1-team effectiveness Cardus

How to evaluate team performance and effectiveness?

From the time I meet with a team until we achieve or come close enough to the understood goal to stop, this is something we wonder about.

Few tasks have clear right and wrong answers even when teams have specific output, quality, and time frame measures that do not reflect effectiveness.

A team can burn out, performing a task, under-utilize, or damage cross-functional relationships to get the task complete … we can’t call that effective.

3 dimensions of team effectiveness
1. How well does the team’s output meets the quality, quantity, and time frame of the people who receive, review or use that output

When a team generates an unacceptable output to the client, that team is ineffective – no matter how hard the team tried or their product evaluation.

How teams are viewed as effective is often based upon someone outside the team than any objective performance measure.

We must identify who the clients(s) or customer(s) are of the team to evaluate effectiveness.

2. How does the  process of doing the work increase and decrease the desire of team members to work together interdependently in the future

Some teams work in a way that makes it impossible for people to work together again; for example, mutual rancor could become so high that people choose collective failure rather than sharing knowledge or resources. In other teams, people become highly skilled at working together, resulting in performance that becomes increasingly better over time.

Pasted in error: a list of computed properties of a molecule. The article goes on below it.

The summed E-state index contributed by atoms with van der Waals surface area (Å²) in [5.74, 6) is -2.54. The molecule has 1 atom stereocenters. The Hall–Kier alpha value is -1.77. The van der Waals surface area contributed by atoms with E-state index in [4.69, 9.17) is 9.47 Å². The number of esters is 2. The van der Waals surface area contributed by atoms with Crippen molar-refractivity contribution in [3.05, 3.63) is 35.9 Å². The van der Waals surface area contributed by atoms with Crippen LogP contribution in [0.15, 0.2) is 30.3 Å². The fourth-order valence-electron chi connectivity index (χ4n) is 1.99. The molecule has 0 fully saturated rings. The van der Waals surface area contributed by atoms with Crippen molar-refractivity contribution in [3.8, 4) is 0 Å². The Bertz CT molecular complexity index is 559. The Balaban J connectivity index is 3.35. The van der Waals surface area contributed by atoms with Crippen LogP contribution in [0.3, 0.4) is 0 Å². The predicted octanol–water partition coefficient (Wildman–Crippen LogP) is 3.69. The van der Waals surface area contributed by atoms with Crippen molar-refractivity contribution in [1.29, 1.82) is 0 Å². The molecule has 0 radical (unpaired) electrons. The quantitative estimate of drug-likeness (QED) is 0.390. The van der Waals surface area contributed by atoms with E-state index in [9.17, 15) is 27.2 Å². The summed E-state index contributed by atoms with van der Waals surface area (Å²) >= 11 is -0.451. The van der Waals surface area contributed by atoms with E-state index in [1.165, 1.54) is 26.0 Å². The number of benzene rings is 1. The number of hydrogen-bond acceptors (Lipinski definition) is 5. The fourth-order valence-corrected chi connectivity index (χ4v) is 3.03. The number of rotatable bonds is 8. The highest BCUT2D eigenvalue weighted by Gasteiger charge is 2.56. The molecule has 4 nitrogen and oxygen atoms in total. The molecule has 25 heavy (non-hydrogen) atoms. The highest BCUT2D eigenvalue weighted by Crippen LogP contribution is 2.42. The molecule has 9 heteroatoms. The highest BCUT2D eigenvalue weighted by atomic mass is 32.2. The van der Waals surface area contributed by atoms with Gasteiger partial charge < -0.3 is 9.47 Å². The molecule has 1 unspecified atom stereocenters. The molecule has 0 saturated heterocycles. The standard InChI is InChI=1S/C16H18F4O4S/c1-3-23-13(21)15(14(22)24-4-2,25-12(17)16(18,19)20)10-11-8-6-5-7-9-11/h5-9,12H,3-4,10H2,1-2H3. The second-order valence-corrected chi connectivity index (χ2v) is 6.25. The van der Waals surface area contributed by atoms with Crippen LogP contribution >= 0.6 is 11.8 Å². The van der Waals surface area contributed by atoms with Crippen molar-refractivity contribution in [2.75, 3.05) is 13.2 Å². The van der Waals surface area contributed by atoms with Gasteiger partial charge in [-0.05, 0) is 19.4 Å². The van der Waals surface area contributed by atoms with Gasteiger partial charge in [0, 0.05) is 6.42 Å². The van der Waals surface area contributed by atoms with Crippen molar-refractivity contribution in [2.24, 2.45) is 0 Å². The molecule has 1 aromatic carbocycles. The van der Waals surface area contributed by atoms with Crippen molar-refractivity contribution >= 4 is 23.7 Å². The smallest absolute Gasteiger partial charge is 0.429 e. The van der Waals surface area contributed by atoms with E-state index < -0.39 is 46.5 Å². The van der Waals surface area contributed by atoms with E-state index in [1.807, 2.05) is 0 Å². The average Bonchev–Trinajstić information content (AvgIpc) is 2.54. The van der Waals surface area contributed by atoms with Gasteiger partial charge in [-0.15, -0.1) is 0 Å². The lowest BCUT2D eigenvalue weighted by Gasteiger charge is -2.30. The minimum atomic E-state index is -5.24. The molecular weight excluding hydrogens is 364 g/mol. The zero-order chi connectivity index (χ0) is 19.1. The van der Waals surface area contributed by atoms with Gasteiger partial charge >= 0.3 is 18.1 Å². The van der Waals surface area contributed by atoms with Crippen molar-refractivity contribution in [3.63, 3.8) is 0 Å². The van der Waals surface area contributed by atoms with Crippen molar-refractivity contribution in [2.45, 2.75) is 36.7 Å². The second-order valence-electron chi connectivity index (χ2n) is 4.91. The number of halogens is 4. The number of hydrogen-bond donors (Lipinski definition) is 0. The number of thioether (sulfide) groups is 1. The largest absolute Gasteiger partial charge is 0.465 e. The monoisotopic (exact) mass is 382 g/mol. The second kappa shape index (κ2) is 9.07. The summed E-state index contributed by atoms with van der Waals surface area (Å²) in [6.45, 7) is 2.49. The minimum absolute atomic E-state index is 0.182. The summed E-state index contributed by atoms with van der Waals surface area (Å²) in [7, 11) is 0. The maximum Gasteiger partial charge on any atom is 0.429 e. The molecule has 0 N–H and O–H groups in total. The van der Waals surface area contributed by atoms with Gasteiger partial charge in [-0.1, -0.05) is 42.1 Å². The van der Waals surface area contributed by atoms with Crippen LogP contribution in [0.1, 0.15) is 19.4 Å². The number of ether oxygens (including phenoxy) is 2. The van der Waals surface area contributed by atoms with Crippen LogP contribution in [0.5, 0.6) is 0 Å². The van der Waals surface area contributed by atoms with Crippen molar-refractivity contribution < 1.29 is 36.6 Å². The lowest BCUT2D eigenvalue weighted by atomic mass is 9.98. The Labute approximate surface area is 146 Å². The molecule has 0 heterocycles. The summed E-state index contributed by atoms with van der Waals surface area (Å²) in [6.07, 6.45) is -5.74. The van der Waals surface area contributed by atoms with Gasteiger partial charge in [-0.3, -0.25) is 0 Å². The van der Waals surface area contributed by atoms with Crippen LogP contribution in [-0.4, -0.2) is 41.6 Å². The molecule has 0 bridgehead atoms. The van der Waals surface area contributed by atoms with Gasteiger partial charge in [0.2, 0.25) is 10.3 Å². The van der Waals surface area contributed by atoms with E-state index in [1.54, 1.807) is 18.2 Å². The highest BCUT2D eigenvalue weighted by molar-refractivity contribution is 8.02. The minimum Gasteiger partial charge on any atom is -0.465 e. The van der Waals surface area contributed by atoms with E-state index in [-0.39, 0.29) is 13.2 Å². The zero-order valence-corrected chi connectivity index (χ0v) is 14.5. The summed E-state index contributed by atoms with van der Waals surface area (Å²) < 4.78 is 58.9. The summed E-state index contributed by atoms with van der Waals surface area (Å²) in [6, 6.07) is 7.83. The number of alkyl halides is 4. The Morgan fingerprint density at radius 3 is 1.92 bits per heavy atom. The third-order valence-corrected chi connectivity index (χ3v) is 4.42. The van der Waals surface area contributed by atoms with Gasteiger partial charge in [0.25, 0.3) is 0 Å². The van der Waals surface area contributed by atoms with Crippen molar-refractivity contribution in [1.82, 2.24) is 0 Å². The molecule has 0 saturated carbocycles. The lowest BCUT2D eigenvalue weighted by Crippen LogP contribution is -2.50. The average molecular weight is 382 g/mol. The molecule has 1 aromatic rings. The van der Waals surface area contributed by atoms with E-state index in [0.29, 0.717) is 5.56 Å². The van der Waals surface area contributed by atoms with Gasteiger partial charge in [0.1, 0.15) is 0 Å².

We must examine whether capability as a team increases or decreases over time to evaluate effectiveness.

3. The amount to which the team experience contributes to the growth and personal well-being of team members

Some teams operate in ways that block the development of individual members and make people feel their personal needs are not relevant to the team’s success. Others provide team members with ample opportunities for learning and satisfaction. Even when the team’s purpose has nothing to do with personal development, the impact of team experience on the individual impacts team effectiveness.

We must observe how the team’s work creates an opportunity for growth and well-being of the individual to evaluate team effectiveness.

Determining the effectiveness of a team involves more than counting outputs. We must consider social and personal criteria, plus the complexity of task performance dependent upon the team’s customers, co-workers, and environment.